Be sensitive to the impact on customers of internal changes. This is a time when brands can quickly add or lose equity with their customers who may be depending on your products and services even more than usual or they may well be looking forward to reengaging with you as soon as the daily restrictions on life ease.

Engage in dialog with Sales and Marketing on where resources are being deployed. Assess the weighting of resources on developing new prospects, where it may be difficult to get mindshare and budget for new commitments now, versus focusing on prospects where the door has already been opened, versus reinforcing, revising or even expanding your value-add to existing customers.

Many businesses across an array of categories have pivoted effectively or begun experimenting with selling direct to end-users from their earlier B2B strategies. While lower impact in the short-term and a longer build to scale, this strategy offers the opportunity to experiment with and learn about how to reach new, potentially attractive market segments. We are already seeing evidence of permanent shifts in direct-to-end-user selling and relationship development that were not envisioned a year ago.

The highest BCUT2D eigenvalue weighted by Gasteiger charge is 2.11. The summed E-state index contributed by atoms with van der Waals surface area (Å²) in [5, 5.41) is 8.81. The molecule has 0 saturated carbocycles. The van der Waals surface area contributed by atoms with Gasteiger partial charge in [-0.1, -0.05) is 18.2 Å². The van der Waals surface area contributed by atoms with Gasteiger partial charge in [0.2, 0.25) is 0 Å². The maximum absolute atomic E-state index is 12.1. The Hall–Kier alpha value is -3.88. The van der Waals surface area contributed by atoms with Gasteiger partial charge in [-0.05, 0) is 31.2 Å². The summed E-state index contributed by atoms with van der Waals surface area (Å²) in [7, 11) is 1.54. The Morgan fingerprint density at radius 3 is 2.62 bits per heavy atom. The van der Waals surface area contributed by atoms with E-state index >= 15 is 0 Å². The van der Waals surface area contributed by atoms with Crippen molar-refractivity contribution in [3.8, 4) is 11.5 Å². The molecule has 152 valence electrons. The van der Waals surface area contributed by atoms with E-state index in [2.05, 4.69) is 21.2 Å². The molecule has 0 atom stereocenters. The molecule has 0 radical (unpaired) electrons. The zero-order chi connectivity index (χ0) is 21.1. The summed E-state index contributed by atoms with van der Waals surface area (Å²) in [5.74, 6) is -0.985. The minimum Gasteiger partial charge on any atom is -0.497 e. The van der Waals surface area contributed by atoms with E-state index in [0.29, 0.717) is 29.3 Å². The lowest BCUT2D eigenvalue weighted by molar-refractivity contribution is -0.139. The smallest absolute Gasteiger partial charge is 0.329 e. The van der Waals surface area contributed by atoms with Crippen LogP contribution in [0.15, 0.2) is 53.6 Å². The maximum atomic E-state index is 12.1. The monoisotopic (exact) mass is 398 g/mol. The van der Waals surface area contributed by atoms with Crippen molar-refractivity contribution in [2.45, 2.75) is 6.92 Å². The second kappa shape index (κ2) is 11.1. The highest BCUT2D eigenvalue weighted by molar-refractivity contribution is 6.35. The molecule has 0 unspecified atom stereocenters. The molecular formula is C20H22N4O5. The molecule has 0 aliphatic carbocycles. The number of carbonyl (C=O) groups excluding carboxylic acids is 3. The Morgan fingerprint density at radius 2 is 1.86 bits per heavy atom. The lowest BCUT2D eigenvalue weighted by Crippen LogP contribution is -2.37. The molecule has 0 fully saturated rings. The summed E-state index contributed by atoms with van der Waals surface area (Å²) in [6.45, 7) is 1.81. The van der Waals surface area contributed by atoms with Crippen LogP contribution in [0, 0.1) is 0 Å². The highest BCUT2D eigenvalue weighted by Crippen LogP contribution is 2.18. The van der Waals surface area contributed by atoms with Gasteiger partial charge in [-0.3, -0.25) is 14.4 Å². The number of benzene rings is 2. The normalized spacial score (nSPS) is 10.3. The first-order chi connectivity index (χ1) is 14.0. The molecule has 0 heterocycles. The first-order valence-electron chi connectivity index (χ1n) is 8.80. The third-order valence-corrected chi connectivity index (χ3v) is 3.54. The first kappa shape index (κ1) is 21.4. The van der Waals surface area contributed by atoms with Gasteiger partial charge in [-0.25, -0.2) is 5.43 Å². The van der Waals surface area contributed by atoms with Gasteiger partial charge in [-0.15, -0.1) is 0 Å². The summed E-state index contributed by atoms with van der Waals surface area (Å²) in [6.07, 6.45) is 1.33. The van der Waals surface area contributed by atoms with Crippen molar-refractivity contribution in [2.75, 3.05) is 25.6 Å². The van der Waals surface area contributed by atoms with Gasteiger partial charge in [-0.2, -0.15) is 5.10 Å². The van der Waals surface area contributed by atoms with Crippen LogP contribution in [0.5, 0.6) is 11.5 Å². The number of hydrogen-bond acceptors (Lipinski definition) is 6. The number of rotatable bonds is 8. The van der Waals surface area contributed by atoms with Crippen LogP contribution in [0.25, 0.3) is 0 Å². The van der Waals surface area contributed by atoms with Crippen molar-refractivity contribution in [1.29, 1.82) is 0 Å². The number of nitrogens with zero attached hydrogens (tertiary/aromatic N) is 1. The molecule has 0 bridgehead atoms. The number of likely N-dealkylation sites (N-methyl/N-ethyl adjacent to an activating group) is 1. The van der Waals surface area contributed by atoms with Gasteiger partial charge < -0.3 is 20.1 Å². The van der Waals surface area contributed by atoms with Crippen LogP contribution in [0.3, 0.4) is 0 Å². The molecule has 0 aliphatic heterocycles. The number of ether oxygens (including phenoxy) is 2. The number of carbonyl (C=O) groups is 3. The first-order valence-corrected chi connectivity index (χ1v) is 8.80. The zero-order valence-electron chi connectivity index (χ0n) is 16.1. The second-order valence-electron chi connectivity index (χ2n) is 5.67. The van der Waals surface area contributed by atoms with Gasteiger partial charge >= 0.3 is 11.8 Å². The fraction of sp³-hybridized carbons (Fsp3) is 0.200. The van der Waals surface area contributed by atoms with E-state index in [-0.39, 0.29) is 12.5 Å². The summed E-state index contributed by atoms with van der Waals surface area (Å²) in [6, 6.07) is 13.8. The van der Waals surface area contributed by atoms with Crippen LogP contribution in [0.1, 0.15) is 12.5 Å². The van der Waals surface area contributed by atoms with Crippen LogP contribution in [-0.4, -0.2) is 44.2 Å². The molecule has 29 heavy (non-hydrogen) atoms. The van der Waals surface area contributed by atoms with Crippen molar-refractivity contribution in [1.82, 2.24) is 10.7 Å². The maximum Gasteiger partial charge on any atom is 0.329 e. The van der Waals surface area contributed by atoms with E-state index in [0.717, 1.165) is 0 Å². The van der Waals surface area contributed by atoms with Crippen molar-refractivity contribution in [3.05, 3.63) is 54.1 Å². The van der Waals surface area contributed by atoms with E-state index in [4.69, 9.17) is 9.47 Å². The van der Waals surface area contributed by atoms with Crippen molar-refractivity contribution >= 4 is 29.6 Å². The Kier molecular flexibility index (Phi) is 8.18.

The CFO has a critical role to play, working with colleagues, to understand and implement the business model implications of strategic pivots of this magnitude.

6. Be insanely customer focused and adaptive to new needs.

The pandemic has forced all of us to adapt rapidly, especially to new customer expectations. The CFO cannot afford to wait for pre-pandemic processes to play out for receiving customer feedback. Along with their C-Suite peers, the CFO must get closer to the customer. They must become a direct student of customer behavior and needs and the affect they have on the business model.

To make progress, adopt a personal development goal reflecting how to boost knowledge of and empathy for your organization’s customers. Brainstorm with colleagues or members of your network for ideas on practical methods to take on new habits that bring you closer to the customer and lower the barriers to understanding them. This will enable you to actively participate in making strategic choices on updating the business’ products, services and experience, and ensuring that capital and other resources are in place to make these strategies real.


  • Get the StrategicCFO360 Briefing

    Sign up today to get weekly access to the latest issues affecting CFOs in every industry
  • MORE INSIGHTS

    Strategy, Insights, Action

    In our weekly newsletter, get insight into the biggest issues facing CFOs, along with strategic ideas, solutions, and interviews.